Disability Servitude: From Peonage to Poverty

By Ruthie-Marie Beckwith
Review by Marcia Tewell

The Council has recently added this book to our library – a lending library, so please let us know if you are interested in borrowing the book. Disability Servitude has many amazing insights that only come to be realized once the historical context is in place and patterns of inequity and poverty can be seen over long stretches of time. The concept of volunteerism and individuals with disabilities, once the book’s concepts are realized, is clearly yet another mask under which to get free or very inexpensive labor, under the auspices of treatment, pre-vocational training, or using the readiness model to support profitable business practices.

Many of us know the concept of peonage as applied to prisons and early institutional life in the U.S. As institutions became primarily custodial and also increased in size to become warehouses with the purpose of keeping those who would be a menace to society and a drain on resources, the question of how to pay for the incarceration of large numbers occurred. Institutions for folks with disabilities then began to borrow the practice from the penal system and used inmate labor to build and maintain the institutions. This shift was a parallel justification of the directors of such to bring the idea of ‘treatment’ into the formula. There was, at the time, no question that paying an inmate for their very own treatment was in appropriate. Uncompensated labor became a common practice in institutional life and is clearly carried out today in smaller community settings, still as a form of training for future jobs – be they in thrift retail, assembly line work putting widgets together, fish hook assembly, shrink wrap projects for hospitals, recycling of all sorts, shredding of all sorts, and/or the usual cleaning crews/enclaves. The list is sadly endless.

Despite such great leaders in the field who demonstrated the capabilities for employment, such as Mark Gold, the dream of real work for real pay in real places with real co-workers has not been realized. There is instance after instance in which individuals have exceeded expectations and worked alongside others doing the same job. This revealed capacity has not come to fruition for the great majority of people with disabilities, particularly those with intellectual disabilities. There have been some actions in terms of policy that have greatly hindered the efforts of pure competitive employment, not to mention customized or supported employment. Slowly and very subtly, the system has made small inroads in changes to get folks not only earning minimum wage, but to peel away the multiple layers of bad policy supporting the indentured poverty status.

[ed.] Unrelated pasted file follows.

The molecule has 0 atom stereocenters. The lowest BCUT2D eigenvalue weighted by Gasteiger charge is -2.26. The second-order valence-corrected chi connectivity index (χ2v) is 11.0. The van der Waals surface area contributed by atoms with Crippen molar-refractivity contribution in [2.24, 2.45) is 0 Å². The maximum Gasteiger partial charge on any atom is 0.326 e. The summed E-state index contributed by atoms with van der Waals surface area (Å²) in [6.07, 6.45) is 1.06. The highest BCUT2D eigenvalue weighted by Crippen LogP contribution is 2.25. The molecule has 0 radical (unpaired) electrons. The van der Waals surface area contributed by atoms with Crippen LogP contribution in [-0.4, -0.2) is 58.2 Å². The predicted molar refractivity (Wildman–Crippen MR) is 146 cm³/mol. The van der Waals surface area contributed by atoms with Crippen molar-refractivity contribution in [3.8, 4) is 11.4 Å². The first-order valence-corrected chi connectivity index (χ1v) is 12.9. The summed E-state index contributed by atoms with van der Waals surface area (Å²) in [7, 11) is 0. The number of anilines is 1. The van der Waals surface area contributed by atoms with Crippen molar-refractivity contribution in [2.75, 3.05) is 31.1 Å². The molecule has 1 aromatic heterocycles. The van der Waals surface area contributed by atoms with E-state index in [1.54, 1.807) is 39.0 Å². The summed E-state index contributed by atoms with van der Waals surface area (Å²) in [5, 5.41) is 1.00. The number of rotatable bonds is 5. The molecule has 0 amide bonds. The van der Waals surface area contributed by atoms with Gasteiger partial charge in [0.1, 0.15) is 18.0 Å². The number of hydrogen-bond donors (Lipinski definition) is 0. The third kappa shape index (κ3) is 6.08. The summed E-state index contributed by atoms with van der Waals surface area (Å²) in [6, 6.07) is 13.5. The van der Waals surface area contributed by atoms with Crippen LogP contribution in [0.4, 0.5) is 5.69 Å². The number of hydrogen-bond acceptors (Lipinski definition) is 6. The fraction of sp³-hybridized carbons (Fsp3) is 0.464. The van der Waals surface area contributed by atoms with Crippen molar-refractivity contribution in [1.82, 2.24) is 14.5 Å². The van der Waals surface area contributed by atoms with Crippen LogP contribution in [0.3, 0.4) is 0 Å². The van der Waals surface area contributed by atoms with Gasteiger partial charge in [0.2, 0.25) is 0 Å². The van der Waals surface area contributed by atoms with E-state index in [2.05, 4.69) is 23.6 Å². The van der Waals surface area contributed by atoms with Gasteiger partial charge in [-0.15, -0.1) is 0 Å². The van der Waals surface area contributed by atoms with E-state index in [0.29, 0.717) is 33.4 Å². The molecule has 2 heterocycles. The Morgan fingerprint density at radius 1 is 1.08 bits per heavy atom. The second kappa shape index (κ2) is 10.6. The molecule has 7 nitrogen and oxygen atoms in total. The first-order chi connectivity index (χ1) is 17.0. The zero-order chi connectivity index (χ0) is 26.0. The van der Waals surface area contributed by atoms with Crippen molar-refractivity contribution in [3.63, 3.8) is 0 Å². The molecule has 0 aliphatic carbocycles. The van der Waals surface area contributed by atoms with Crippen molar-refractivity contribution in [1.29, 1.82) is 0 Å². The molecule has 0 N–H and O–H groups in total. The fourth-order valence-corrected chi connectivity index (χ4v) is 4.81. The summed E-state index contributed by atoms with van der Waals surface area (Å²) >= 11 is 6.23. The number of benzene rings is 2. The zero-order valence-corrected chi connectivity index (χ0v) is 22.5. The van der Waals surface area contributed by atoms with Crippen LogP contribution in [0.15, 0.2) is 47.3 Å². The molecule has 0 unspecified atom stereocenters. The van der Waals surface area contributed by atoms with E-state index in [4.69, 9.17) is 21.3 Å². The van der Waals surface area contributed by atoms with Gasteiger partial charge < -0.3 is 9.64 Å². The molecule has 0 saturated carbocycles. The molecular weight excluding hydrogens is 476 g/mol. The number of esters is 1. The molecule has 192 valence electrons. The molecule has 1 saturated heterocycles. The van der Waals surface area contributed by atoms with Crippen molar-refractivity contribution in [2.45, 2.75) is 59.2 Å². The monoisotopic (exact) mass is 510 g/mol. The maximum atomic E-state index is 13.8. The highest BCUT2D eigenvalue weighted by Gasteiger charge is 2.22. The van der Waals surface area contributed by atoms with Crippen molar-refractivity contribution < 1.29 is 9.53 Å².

Beckwith reports on the many court cases that supported the concept of reparations to people who had worked for nothing for decades, but with little outcome. Sub-minimum wages continued with sanction from all fields. Even if a lawsuit deemed it necessary to pay minimum wage to individuals working in segregated settings such as institutions, the business side of the ‘human service’ reigned and the people were simply fired and got no wages as a result. The favorite quote of this advocate is, “You build a better maze, and you get a smarter rat.” This phenomenon seems to pertain to the fiscal side of policy changes most frequently. The book has a multitude of examples of how the non-profit service system has avoided not going out of ‘business’ due to having absolutely free labor, and now, to bill Medicaid and contract with/bill private business as well.

Ms. Beckwith’s final chapter concludes that there are immense challenges to overcoming the segregated ‘training’ models of ‘treatment’ that are historical vestiges of institutional life. Beckwith cites data indicating 425,000 individuals in the U.S. who are employed by agencies that use the Fair Labor and Standards Act waiver certificates to keep people earning as little as $1.00 for a two week pay period – the piece work method of calculating salary. Sadly, though we may think that we have deinstitutionalized our society, in reality, we have only trans-institutionalized. We maintain very old practices with a lack of consciousness about from where these practices came. We can put a 2016 mask on and look at retail as good business, cheap labor for the stores/agencies, providing something better to do than sit at home with TV, providing socialization, and allowing parents/providers to have time work or have respite themselves. Or we can take the mask off and realize that running businesses off of ‘employees’ in need of community service hours, individuals with disabilities who need pre-vocational training, or welfare recipients who need hours to maintain their benefits, is simply a modern form of peonage and should be rectified to take us into the future with real lives being the outcome of the efforts.

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